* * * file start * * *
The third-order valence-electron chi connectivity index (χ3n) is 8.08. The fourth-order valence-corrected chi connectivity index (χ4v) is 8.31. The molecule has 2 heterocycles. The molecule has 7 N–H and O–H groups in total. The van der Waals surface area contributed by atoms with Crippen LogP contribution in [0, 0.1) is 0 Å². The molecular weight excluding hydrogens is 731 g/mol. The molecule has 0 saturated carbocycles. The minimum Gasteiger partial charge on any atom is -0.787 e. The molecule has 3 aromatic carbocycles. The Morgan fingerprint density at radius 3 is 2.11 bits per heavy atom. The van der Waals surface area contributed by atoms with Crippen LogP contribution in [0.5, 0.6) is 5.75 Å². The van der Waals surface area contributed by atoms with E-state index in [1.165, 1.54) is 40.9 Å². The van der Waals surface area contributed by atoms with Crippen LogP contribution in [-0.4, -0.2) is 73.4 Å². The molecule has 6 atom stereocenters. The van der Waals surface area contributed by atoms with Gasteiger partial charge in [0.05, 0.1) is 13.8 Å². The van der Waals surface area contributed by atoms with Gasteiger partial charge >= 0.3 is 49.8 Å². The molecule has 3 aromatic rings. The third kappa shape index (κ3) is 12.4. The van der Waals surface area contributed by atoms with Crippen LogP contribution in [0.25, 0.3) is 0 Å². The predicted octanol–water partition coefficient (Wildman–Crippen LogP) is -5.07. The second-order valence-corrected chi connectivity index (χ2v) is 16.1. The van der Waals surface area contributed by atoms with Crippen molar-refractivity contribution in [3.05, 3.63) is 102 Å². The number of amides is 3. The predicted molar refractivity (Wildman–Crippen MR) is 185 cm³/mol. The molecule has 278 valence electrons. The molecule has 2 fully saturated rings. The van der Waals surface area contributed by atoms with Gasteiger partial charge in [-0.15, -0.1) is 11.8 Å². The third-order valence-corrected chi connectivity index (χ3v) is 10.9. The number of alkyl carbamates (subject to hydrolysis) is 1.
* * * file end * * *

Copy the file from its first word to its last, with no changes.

The third-order valence-electron chi connectivity index (χ3n) is 8.08. The fourth-order valence-corrected chi connectivity index (χ4v) is 8.31. The molecule has 2 heterocycles. The molecule has 7 N–H and O–H groups in total. The van der Waals surface area contributed by atoms with Crippen LogP contribution in [0, 0.1) is 0 Å². The molecular weight excluding hydrogens is 731 g/mol. The molecule has 0 saturated carbocycles. The minimum Gasteiger partial charge on any atom is -0.787 e. The molecule has 3 aromatic carbocycles. The Morgan fingerprint density at radius 3 is 2.11 bits per heavy atom. The van der Waals surface area contributed by atoms with Crippen LogP contribution in [0.5, 0.6) is 5.75 Å². The van der Waals surface area contributed by atoms with E-state index in [1.165, 1.54) is 40.9 Å². The van der Waals surface area contributed by atoms with Crippen LogP contribution in [-0.4, -0.2) is 73.4 Å². The molecule has 6 atom stereocenters. The van der Waals surface area contributed by atoms with Gasteiger partial charge in [0.05, 0.1) is 13.8 Å². The van der Waals surface area contributed by atoms with Gasteiger partial charge >= 0.3 is 49.8 Å². The molecule has 3 aromatic rings. The third kappa shape index (κ3) is 12.4. The van der Waals surface area contributed by atoms with Crippen LogP contribution in [0.25, 0.3) is 0 Å². The predicted octanol–water partition coefficient (Wildman–Crippen LogP) is -5.07. The second-order valence-corrected chi connectivity index (χ2v) is 16.1. The van der Waals surface area contributed by atoms with Crippen molar-refractivity contribution in [3.05, 3.63) is 102 Å². The number of amides is 3. The predicted molar refractivity (Wildman–Crippen MR) is 185 cm³/mol. The molecule has 278 valence electrons. The molecule has 2 fully saturated rings. The van der Waals surface area contributed by atoms with Gasteiger partial charge in [-0.15, -0.1) is 11.8 Å². The third-order valence-corrected chi connectivity index (χ3v) is 10.9. The number of alkyl carbamates (subject to hydrolysis) is 1.